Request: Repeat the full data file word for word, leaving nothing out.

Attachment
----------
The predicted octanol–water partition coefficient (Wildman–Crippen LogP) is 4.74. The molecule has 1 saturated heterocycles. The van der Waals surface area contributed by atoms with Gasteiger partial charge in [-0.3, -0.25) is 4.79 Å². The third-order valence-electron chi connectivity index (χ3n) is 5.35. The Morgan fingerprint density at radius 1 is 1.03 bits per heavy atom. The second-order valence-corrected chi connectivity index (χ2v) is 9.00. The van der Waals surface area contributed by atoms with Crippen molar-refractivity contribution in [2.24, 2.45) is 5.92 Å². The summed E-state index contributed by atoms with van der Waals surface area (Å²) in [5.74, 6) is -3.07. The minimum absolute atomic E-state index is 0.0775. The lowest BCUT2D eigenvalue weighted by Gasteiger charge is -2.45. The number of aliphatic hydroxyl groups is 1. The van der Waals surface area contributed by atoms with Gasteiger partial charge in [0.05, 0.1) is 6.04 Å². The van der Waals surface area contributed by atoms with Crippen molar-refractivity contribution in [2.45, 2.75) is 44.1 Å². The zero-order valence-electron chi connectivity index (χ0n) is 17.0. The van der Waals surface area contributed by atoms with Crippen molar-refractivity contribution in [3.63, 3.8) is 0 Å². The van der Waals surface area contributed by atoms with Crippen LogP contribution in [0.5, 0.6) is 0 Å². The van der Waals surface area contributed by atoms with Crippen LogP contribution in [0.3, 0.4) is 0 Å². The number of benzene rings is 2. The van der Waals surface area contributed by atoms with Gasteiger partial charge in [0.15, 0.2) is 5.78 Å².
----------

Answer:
The predicted octanol–water partition coefficient (Wildman–Crippen LogP) is 4.74. The molecule has 1 saturated heterocycles. The van der Waals surface area contributed by atoms with Gasteiger partial charge in [-0.3, -0.25) is 4.79 Å². The third-order valence-electron chi connectivity index (χ3n) is 5.35. The Morgan fingerprint density at radius 1 is 1.03 bits per heavy atom. The second-order valence-corrected chi connectivity index (χ2v) is 9.00. The van der Waals surface area contributed by atoms with Crippen molar-refractivity contribution in [2.24, 2.45) is 5.92 Å². The summed E-state index contributed by atoms with van der Waals surface area (Å²) in [5.74, 6) is -3.07. The minimum absolute atomic E-state index is 0.0775. The lowest BCUT2D eigenvalue weighted by Gasteiger charge is -2.45. The number of aliphatic hydroxyl groups is 1. The van der Waals surface area contributed by atoms with Gasteiger partial charge in [0.05, 0.1) is 6.04 Å². The van der Waals surface area contributed by atoms with Crippen molar-refractivity contribution in [2.45, 2.75) is 44.1 Å². The zero-order valence-electron chi connectivity index (χ0n) is 17.0. The van der Waals surface area contributed by atoms with Crippen molar-refractivity contribution in [3.63, 3.8) is 0 Å². The van der Waals surface area contributed by atoms with Crippen LogP contribution in [0.5, 0.6) is 0 Å². The van der Waals surface area contributed by atoms with Crippen LogP contribution in [0.3, 0.4) is 0 Å². The number of benzene rings is 2. The van der Waals surface area contributed by atoms with Gasteiger partial charge in [0.15, 0.2) is 5.78 Å².